Adobe is Back to Flash Us Again – With 64-bit
Just a month after the release of Adobe's Flash Player 10 — with, for the first time, full Linux support out of the box — Adobe is back with another surprise: a 64-bit Flash Player — exclusively for Linux.
The lack of native Flash support for 64-bit Linux has been a perpetual thorn-in-the-side of 64-bit distributions. While there are workarounds to the problem, the lack of a Flash Player for 64-bit systems has made utilizing the full potential of 64-bit systems difficult. Coupled with the rather notorious state of Linux support in general, the problems for 64-bit users have been legion.
Adobe has apparently heard the outcry — how could they not? — and they've answered quickly and clearly. First was the release of Flash Player 10 with full Linux support — something which Linux users waited months for under the previous release. Now comes an alpha version — a "prelease" — of Flash Player 10 for 64-bit systems. It's not just for 64-bit systems, though — it's for 64-bit Linux systems. That's right: the release only offers support for Linux/Solaris. No Windows. No Mac. Just us.
According to Adobe, 64-bit Linux users won the lottery on this one because they were the most vocal in calling for a 64-bit player. They also apparently took into consideration 64-bit distributions shipping without a 32-bit browser or 32-bit emulation. We're sure it didn't hurt that Linux users are the intrepid sort, and will provide Adobe with a tidal wave of feedback on every aspect of the player's performance. Windows and Mac offerings are scheduled for "future prereleases."
The full gory details, including system requirements, installation instructions, and known issues — there is always something, isn't there? — can be found in the Linux 64-bit Alpha Release Notes. Those too excited to wait can jump straight to the download page.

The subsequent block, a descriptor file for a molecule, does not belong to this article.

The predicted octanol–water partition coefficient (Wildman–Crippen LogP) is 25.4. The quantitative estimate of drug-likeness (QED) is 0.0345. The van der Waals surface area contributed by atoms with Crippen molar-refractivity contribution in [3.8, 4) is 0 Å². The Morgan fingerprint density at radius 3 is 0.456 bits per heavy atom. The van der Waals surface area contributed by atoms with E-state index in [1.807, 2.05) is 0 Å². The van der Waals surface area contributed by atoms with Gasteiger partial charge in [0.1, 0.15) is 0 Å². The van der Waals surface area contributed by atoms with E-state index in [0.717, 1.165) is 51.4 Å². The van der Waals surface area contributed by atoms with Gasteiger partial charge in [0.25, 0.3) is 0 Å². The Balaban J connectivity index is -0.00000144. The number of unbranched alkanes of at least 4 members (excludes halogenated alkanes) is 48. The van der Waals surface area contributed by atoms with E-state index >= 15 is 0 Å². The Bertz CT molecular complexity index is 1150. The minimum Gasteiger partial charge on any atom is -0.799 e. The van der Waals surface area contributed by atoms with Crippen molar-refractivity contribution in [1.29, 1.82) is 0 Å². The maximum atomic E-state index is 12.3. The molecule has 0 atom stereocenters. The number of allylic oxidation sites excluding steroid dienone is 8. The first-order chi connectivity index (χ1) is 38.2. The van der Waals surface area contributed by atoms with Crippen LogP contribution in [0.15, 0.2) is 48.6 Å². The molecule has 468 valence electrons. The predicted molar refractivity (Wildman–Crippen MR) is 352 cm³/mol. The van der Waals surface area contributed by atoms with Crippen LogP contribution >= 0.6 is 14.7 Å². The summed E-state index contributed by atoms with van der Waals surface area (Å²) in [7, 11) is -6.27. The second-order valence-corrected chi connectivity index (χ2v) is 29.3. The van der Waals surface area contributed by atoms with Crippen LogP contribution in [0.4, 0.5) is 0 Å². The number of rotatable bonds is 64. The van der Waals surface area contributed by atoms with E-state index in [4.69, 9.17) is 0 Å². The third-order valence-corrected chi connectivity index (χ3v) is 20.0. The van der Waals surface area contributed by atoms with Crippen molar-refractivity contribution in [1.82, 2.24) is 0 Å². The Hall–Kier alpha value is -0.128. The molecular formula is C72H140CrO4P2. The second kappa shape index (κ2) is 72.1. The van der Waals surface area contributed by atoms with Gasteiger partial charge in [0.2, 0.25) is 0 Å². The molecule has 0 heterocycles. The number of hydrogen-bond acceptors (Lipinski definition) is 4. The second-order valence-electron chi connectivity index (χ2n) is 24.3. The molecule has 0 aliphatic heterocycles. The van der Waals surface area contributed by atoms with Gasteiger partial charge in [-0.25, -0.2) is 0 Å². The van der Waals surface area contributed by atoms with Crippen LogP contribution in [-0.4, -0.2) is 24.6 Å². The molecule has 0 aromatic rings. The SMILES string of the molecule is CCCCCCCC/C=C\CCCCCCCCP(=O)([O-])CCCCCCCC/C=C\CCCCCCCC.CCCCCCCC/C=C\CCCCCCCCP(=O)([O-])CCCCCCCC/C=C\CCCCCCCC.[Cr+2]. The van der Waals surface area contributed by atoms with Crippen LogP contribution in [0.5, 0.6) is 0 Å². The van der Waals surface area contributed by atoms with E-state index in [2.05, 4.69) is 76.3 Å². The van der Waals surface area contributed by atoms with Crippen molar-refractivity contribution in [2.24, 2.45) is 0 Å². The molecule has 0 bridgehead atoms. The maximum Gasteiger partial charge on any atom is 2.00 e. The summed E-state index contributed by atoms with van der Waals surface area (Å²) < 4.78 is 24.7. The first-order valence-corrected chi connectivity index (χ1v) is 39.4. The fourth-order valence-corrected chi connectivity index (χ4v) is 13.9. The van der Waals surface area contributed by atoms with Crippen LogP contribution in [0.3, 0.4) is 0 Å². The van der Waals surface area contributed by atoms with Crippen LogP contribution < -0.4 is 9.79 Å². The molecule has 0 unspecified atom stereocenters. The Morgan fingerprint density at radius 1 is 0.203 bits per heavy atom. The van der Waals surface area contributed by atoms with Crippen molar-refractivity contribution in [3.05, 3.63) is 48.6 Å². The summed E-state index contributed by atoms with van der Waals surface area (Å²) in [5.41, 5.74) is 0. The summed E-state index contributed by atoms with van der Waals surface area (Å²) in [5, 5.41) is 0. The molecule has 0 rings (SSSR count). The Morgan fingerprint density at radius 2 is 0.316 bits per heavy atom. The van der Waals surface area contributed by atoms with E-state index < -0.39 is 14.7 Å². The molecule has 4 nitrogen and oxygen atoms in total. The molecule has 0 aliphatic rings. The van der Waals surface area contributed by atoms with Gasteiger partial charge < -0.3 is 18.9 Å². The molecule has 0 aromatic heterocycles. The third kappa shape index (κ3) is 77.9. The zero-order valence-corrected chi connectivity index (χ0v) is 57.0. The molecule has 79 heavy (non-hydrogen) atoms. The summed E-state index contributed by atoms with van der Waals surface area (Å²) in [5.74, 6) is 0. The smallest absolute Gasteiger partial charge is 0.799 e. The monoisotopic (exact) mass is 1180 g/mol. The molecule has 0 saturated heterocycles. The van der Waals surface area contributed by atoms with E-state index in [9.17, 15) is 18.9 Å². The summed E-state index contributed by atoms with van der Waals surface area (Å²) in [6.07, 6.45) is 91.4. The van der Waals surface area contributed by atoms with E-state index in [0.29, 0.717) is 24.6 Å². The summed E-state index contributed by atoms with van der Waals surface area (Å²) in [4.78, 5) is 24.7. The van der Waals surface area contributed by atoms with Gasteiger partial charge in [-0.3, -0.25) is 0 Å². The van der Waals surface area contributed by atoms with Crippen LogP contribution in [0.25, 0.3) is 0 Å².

Justin Ryan is a Contributing Editor for Linux Journal.
Practical Task Scheduling Deployment
July 20, 2016 12:00 pm CDT
One of the best things about the UNIX environment (aside from being stable and efficient) is the vast array of software tools available to help you do your job. Traditionally, a UNIX tool does only one thing, but does that one thing very well. For example, grep is very easy to use and can search vast amounts of data quickly. The find tool can find a particular file or files based on all kinds of criteria. It's pretty easy to string these tools together to build even more powerful tools, such as a tool that finds all of the .log files in the /home directory and searches each one for a particular entry. This erector-set mentality allows UNIX system administrators to seem to always have the right tool for the job.
Cron traditionally has been considered another such a tool for job scheduling, but is it enough? This webinar considers that very question. The first part builds on a previous Geek Guide, Beyond Cron, and briefly describes how to know when it might be time to consider upgrading your job scheduling infrastructure. The second part presents an actual planning and implementation framework.
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